For panel components (i.e.-- power materials, breakers, and so on), the element is usually identified with a standard abbreviated prefix recognizing the kind of part, followed by the corresponding line number for that component in the schematics.
For Terminal Bank labeling, the Terminal Bank header identifier prefix normally starts with "TB", followed by a 2-5-character identifier recognizing the function (e.g.-- "DI" for digital inputs; "AC120" for 120VAC power distribution). This is then followed by a numeric value (usually starting with "1") which increments with each successive terminal group within that function. For the specific terminals, numbering normally begins with "1" for each group within the function.
When wiring and components are labeled in this way, it makes it easy for troubleshooting, since it's simple to recognize them in the schematics as well.
Panel Sizing and Component Spacing
For a properly designed control panel, the panel is sized to allow for "generous" component positioning (i.e.-- permits a lot of room in between components, both horizontally and vertically). Sufficient horizontal space will offer an area for addition/expansion for components such as power circulation breakers and terminals, PLC racks, I/O terminals, and so on-- and will likewise allow for correct heat dissipation for power components. Sufficient vertical space will offer a much-required area to land wiring into terminals nicely-- and therefore prevent crowding. Appropriate vertical space will likewise permit power components to dissipate heat correctly. In addition, lots of space need to be left at the bottom of the control panel to enable coiling up extra field wiring.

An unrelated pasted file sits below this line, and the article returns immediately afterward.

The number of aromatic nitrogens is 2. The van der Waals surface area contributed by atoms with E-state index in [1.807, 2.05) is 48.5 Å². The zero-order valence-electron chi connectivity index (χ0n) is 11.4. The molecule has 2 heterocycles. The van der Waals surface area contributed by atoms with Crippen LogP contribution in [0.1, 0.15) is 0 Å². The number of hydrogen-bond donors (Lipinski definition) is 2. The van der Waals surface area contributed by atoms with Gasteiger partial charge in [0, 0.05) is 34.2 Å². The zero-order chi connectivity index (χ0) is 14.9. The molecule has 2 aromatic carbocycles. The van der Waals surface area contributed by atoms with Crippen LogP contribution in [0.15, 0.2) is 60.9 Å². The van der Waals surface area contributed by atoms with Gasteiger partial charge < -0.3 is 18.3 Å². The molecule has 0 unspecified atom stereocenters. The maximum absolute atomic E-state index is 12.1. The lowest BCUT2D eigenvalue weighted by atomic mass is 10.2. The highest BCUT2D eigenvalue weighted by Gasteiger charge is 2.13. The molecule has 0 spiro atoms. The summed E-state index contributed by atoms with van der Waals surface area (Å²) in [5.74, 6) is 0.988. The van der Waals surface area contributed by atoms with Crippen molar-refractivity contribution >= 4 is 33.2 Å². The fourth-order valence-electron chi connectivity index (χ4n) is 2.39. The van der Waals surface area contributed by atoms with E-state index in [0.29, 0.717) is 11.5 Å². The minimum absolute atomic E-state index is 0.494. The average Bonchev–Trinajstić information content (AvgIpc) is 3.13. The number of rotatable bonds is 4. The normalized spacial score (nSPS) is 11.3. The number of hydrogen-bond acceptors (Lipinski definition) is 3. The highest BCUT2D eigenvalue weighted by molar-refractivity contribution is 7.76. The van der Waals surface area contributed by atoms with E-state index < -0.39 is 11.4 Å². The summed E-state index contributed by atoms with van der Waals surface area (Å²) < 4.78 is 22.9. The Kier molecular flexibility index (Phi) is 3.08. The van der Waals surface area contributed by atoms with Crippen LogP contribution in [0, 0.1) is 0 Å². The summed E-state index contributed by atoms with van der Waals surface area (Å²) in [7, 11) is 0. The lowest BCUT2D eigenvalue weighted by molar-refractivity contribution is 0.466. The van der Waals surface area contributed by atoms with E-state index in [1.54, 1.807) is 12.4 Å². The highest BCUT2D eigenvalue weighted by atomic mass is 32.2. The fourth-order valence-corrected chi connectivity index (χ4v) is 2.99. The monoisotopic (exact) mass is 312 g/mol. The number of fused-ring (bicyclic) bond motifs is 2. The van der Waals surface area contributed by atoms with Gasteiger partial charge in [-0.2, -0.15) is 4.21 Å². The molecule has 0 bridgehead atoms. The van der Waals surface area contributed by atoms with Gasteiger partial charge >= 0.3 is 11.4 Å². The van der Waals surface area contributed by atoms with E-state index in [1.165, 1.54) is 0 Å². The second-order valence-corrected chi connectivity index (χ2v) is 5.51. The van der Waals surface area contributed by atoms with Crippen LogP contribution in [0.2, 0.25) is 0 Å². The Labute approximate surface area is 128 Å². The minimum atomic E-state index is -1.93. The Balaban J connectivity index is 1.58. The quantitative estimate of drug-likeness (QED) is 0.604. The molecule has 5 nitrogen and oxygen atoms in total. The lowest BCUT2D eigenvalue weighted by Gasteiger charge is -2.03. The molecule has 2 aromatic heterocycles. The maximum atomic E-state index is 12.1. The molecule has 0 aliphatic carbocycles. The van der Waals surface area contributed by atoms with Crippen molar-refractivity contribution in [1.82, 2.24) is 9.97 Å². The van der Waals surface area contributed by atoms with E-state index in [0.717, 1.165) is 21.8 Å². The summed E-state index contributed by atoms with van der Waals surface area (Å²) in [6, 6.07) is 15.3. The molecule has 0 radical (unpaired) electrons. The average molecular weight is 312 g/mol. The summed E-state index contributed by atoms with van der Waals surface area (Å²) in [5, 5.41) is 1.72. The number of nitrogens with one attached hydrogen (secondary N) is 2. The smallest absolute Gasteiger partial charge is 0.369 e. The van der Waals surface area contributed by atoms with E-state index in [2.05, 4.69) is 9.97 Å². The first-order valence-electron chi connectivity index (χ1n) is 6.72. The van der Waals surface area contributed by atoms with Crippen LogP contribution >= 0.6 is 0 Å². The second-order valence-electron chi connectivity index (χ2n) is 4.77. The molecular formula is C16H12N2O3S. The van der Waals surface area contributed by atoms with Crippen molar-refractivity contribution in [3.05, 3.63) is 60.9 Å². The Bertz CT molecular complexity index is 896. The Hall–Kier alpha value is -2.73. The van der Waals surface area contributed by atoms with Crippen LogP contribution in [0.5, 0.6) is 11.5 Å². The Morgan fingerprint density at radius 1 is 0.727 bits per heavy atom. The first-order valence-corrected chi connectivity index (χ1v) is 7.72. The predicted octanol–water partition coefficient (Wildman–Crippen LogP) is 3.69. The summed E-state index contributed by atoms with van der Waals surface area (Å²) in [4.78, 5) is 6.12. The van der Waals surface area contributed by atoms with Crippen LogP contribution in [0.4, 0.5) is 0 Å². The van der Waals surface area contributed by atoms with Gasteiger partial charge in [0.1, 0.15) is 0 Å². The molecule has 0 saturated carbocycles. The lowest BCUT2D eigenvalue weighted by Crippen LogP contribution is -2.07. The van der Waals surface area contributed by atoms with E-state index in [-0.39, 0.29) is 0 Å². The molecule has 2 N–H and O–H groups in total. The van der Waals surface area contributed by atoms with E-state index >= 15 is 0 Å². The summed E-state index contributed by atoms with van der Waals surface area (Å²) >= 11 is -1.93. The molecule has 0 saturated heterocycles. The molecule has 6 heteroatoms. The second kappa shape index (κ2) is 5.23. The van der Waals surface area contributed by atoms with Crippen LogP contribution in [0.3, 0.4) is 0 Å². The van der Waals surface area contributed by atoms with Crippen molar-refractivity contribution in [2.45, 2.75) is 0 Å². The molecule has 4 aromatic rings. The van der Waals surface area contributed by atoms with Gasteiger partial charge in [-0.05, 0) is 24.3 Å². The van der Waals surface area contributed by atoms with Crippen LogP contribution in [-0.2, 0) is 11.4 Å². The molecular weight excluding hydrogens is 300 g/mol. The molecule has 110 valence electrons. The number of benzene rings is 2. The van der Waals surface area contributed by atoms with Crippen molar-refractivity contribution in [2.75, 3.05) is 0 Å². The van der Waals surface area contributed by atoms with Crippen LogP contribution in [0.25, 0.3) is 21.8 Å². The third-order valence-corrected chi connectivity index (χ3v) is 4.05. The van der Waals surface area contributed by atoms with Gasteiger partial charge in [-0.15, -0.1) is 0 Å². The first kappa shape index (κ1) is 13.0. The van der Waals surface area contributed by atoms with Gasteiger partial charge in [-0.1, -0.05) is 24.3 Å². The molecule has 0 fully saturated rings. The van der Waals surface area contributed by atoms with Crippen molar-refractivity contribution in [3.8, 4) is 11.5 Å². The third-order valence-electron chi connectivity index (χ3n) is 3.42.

Wire way Design
The last product in this discussion is wire way design. A good control panel design includes the right type and the correct amount of wire way. The whole function here is to give lots of space for both internal panel wiring and for the field I/O wiring to be routed to the I/O terminals.
Wire way should be developed to permit ease of termination of internal wiring to internal panel components. As pointed out earlier, adequate space ought to be provided so that the wiring can be brought nicely to each panel component, and such that the wire labels are clearly clear. Likewise, the wire way should be sized appropriately to permit future wiring additions when components are added to the panel.
Wire way that will communicate field I/O wiring to its particular I/O terminals needs to be kindly sized to satisfy the presumption that field wiring will be brought in and terminated into every existing I/O terminal. In addition, the sizing should account for extra prospective I/O wiring in the future if components are added to the panel.
In conclusion, when it concerns producing a fantastic control Panel, these four main aspects cannot be neglected. Sticking to these standards will not just produce an excellent looking and organized panel, but it will also produce an extremely flexible panel that is capable of expansion and is likewise easy to troubleshoot when problems occur.